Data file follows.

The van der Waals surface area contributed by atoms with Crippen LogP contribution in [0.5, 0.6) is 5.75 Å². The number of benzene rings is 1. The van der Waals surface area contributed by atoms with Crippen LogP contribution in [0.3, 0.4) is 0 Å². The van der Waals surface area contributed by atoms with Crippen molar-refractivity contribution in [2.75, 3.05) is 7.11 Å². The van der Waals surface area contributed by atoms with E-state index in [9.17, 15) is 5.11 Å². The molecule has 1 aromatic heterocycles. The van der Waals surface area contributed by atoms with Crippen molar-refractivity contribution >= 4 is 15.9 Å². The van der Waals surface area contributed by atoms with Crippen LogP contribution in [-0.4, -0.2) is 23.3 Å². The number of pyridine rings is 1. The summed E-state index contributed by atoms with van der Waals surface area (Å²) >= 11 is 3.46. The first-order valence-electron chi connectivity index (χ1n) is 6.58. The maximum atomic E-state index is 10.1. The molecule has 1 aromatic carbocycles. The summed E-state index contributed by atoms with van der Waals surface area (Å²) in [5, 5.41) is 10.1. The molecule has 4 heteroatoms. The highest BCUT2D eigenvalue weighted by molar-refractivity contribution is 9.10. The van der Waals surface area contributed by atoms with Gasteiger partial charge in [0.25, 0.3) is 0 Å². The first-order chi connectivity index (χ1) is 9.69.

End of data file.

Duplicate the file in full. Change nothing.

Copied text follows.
The van der Waals surface area contributed by atoms with Crippen LogP contribution in [0.5, 0.6) is 5.75 Å². The number of benzene rings is 1. The van der Waals surface area contributed by atoms with Crippen LogP contribution in [0.3, 0.4) is 0 Å². The van der Waals surface area contributed by atoms with Crippen molar-refractivity contribution in [2.75, 3.05) is 7.11 Å². The van der Waals surface area contributed by atoms with E-state index in [9.17, 15) is 5.11 Å². The molecule has 1 aromatic heterocycles. The van der Waals surface area contributed by atoms with Crippen molar-refractivity contribution >= 4 is 15.9 Å². The van der Waals surface area contributed by atoms with Crippen LogP contribution in [-0.4, -0.2) is 23.3 Å². The number of pyridine rings is 1. The summed E-state index contributed by atoms with van der Waals surface area (Å²) >= 11 is 3.46. The first-order valence-electron chi connectivity index (χ1n) is 6.58. The maximum atomic E-state index is 10.1. The molecule has 1 aromatic carbocycles. The summed E-state index contributed by atoms with van der Waals surface area (Å²) in [5, 5.41) is 10.1. The molecule has 4 heteroatoms. The highest BCUT2D eigenvalue weighted by molar-refractivity contribution is 9.10. The van der Waals surface area contributed by atoms with Gasteiger partial charge in [0.25, 0.3) is 0 Å². The first-order chi connectivity index (χ1) is 9.69.